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Among the longest continuously performed dramatic forms in the world, nō and kyōgen have a wealth of connections to Japanese culture more broadly construed. The current book brings together under one cover the most important elements of the history and culture of the two arts, profiting from the research of both Japanese and non-Japanese scholars, and offering many new insights.
It takes a more ambitious view of nō and kyōgen than previous studies and represents the achievements of a diverse range of scholars from a broad range of disciplines.
Volume Editor:
This publication brings together current scholarship that focuses on the significance of performing arts heritage of royal courts in Southeast Asia. The contributors consist of both established and early-career researchers working on traditional performing arts in the region and abroad. The first volume, Pusaka as Documented Heritage, consists of historical case studies, contexts and developments of royal court traditions, particularly in the nineteenth and twentieth centuries. The second volume, Pusaka as Performed Heritage, comprises chapters that problematise royal court traditions in the present century with case studies that examine the viability, adaptability and contemporary contexts for coexisting administrative structures.
A Multifaceted History of Khmer Rouge Crimes
Established in 1979 in the premises of the Khmer Rouge prison S-21 in Phnom Penh, Tuol Sleng Genocide Museum (TSGM) has had a turbulent history, mirroring Cambodia's social and political transformations. The book brings together academics and practitioners from multiple fields who offer novel perspectives and sources on the site and reflect on the challenges the institution has faced in the past and will face in the twenty-first century as an archive, heritage, and education site, especially with the coming of the post-justice era in the country.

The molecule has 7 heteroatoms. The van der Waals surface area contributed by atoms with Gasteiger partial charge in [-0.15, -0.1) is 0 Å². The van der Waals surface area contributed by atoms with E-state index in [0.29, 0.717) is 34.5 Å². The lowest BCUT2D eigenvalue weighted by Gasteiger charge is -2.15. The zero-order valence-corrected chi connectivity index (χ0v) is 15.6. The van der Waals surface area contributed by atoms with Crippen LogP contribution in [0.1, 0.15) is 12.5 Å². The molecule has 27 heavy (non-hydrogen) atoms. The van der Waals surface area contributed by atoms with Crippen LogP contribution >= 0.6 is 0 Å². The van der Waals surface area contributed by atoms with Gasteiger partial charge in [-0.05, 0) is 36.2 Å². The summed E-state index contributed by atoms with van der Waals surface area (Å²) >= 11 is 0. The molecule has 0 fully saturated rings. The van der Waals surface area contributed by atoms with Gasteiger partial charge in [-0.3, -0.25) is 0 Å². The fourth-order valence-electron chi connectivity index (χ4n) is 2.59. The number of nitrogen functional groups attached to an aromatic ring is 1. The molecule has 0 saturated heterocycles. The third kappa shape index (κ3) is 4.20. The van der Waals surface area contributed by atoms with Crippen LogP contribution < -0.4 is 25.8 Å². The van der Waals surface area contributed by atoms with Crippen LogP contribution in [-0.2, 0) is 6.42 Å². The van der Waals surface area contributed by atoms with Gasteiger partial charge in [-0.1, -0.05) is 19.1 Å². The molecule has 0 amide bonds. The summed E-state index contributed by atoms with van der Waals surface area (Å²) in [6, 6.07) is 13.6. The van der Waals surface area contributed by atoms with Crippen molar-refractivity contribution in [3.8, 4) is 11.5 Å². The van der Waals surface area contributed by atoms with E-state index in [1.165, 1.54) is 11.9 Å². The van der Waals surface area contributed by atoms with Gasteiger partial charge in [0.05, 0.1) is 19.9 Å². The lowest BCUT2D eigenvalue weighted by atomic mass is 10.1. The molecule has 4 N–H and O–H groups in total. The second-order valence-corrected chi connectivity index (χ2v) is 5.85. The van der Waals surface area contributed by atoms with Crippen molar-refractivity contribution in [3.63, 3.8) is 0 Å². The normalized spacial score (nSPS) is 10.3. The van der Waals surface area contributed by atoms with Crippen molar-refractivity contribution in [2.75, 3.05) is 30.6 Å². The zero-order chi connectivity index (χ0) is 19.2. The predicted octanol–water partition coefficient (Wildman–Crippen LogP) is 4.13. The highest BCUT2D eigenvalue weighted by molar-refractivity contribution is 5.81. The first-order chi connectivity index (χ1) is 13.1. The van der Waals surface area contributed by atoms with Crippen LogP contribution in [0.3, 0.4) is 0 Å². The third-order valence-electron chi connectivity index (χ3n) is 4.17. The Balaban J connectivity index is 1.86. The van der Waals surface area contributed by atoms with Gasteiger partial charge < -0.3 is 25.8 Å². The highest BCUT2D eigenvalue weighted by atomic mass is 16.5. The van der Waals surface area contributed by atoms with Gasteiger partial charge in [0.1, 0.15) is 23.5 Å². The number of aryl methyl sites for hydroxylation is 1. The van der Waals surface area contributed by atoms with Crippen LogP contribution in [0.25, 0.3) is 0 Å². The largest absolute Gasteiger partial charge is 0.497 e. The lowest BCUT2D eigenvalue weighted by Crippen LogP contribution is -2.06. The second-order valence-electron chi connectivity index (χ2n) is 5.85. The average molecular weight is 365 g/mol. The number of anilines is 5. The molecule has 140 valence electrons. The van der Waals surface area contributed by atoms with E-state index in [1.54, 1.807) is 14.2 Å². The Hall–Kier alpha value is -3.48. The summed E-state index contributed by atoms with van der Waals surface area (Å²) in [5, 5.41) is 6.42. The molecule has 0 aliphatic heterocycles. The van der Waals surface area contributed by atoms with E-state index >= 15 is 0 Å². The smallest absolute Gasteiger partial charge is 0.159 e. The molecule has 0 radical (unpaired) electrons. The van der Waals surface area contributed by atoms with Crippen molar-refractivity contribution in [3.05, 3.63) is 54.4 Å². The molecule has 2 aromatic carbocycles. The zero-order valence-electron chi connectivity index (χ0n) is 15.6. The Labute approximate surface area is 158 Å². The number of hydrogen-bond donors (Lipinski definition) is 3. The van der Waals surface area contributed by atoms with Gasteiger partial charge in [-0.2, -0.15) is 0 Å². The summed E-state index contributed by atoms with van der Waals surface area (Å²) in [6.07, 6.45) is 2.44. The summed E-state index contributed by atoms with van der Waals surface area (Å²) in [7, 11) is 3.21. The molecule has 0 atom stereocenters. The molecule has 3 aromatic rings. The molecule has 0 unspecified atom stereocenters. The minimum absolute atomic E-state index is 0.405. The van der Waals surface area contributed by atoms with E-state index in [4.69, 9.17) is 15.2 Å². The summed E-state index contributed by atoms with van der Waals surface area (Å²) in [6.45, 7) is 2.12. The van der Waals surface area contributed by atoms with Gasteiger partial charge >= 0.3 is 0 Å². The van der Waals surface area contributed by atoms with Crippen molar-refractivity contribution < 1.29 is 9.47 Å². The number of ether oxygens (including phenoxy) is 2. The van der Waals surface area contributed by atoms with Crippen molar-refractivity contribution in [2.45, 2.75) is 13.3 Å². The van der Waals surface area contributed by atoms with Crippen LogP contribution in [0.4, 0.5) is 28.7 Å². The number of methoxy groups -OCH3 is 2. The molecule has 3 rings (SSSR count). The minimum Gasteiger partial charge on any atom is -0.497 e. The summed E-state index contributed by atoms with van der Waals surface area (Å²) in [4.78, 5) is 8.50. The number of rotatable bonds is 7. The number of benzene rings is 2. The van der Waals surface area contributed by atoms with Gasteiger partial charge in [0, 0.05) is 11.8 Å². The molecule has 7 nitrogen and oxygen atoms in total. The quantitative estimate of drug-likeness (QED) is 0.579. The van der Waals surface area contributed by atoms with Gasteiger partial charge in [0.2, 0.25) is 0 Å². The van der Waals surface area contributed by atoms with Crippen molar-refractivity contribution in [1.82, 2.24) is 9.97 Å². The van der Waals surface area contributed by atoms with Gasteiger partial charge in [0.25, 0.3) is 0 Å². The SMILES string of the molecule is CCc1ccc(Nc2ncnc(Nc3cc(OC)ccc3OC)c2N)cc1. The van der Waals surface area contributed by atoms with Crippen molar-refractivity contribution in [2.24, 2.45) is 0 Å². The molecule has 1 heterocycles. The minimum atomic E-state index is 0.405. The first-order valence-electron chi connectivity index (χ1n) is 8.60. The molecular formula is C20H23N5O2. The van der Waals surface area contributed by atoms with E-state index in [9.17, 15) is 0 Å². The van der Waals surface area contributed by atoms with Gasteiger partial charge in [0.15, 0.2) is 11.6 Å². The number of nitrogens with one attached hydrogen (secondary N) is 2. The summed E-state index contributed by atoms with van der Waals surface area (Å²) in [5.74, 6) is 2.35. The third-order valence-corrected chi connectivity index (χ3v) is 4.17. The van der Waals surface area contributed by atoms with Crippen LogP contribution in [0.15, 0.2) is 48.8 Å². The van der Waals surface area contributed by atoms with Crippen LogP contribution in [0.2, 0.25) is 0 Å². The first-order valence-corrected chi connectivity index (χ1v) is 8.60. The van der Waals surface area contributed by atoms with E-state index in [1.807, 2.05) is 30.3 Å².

Volume Editor:
This publication brings together current scholarship that focuses on the significance of performing arts heritage of royal courts in Southeast Asia. Royal courts have long been sites for the creation, exchange, maintenance, and development of myriad forms of performing arts and other distinctive cultural expressions. The first volume, Pusaka as Documented Heritage, consists of historical case studies, contexts and developments of royal court traditions, particularly in the nineteenth and twentieth centuries.
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The introduction of writing enables new forms of literature, but these can be invisible in works that survive as manuscripts. Through looking at inscriptions of poetry on garbage and as graffiti, we can glimpse how literature spread along with writing.